Nissan is pausing production plans for its next generation of electric vehicles in the U.S. That means it is putting a $500 million investment on hold at its plant in Canton, Mississippi that has been described as “underutilized.” From Automotive News:

In a memo to suppliers obtained by Automotive News, Nissan said it has adjusted the “development schedule” of a pair of battery-powered sedans “to enhance product competitiveness.”

“Please stop all development activities related to [the EV sedan] project until further notice,” Nissan instructed suppliers in the letter, dated May 17.

Nissan had planned to begin production of the electric sedans in June 2026. The schedule has been delayed twice, with the most recent start date pushed to November of that year.

The Japanese automaker did not provide a new production start date but said it will update suppliers in mid-June.

“I think it’s going to be at least six or eight more months before [Nissan] returns with a new plan,’ according to a supplier, who requested not to be identified.

The memo to suppliers wasn’t all bad news though. Nissan will apparently be expanding the number of battery-electric vehicles produced in Canton, adding a fifth vehicle.

According to GlobalData Automotive, that model — codenamed PZ1L — is expected to be a compact Rogue Sport-size crossover.

Meanwhile, Nissan will switch the EV production sequence — beginning with two crossover models instead of the sedans.

It’s a very strange time in the world of electric vehicles right now, and it doesn’t look like any one automaker has a perfect grasp on exactly where the industry is heading. Some are expanding EV plans, and others are shrinking them down. It’s weird out there, man.

4th Gear: Toyota Investing Over Half A Billion Into Texas Truck Plant

Toyota is looking for a bit of a tax break for the potential $531.7 million expansion of its body-on-frame assembly plant near San Antonio, Texas. The proposed project would allow the Japanese automaker to manufacture components for vehicle lines at the complex, and it would add about 411 jobs to the plant.

Currently, Toyota builds the Tundra pickup truck and Sequoia SUV at the plant in Bexar County, Texas. From Automotive News:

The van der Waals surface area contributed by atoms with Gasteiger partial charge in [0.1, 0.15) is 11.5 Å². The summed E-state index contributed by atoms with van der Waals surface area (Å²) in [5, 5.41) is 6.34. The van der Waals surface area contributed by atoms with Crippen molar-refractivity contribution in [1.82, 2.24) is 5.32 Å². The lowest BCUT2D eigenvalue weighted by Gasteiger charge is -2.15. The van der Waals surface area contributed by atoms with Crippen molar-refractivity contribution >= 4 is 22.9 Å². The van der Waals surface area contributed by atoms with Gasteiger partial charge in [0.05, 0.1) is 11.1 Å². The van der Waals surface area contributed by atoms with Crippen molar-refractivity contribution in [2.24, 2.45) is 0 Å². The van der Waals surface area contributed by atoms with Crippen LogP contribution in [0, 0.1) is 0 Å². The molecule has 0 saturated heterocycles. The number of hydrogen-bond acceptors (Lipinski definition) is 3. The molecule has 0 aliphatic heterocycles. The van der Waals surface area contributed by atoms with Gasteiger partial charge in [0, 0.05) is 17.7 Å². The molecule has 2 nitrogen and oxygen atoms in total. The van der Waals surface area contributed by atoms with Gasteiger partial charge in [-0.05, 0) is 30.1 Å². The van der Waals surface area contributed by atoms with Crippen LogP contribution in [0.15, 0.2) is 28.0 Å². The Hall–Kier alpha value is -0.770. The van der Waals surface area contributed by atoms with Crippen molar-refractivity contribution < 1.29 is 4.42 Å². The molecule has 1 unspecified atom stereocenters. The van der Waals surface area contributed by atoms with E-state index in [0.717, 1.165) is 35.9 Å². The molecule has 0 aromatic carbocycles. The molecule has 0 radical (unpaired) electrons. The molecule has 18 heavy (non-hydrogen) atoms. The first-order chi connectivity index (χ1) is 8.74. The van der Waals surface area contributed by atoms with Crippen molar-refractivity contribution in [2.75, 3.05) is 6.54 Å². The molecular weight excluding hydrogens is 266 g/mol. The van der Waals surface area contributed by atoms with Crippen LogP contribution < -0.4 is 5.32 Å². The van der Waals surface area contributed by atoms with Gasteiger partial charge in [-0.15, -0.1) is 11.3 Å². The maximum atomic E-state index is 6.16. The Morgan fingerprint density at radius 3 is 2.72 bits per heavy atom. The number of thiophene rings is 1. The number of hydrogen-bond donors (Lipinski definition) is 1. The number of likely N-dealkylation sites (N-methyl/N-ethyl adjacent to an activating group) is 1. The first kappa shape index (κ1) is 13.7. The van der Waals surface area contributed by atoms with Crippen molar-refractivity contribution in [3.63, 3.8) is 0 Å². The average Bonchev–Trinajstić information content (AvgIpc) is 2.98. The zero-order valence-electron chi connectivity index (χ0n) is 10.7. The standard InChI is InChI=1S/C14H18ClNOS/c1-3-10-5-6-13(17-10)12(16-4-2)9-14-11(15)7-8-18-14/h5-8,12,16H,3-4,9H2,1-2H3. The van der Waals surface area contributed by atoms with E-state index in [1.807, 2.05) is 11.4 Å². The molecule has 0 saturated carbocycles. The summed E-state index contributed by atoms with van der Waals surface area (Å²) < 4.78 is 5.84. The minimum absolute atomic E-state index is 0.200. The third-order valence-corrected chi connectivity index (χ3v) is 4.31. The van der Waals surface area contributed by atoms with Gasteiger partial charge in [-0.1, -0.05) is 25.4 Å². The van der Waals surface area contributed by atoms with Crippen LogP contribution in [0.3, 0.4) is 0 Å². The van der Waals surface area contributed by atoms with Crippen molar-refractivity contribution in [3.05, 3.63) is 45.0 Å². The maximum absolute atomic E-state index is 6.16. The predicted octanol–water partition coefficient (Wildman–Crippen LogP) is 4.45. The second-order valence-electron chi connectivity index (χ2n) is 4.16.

Toyota Motor Manufacturing Texas opened in 2006 and employs more than 3,800 people. More than 20 on-site suppliers employ an additional 5,600 workers, according to the Japanese automaker.

Asked about the report, a spokesperson for Toyota sent the following statement confirming the details of the automaker’s request and said Toyota had no further details to share at this time:

“As stated in the public notice, TMMTX is seeking tax abatements for a potential project totaling $531,720,000, located on our property. We are constantly evaluating our competitiveness and making decisions to support the potential for continued investments across our North American operations, helping to ensure our promise of long-term employment stability. We are always looking for ways to better meet our customers’ needs and produce where we sell. We have nothing to announce at this time.”

Back in 2019, Toyota invested nearly $400 million at the plant to prepare for the redesigned Tundra and Sequoia.

In a nice break for Toyota, the world’s largest automaker, Bexar County is apparently offering incentives including a 10-year 100 percent tax abatement worth $14.7 million and a quarter million dollar skills development grant based on 250 jobs that pay at least $34.55 an hour or $71,864 annually. Phew, I was worried Toyota wouldn’t be able to afford this otherwise.

Reverse: Robert Oppenheimer Is Quaking

Neutral: A Truly Impressive Little Truck

On The Radio: Sean Kingston “Beautiful Girls”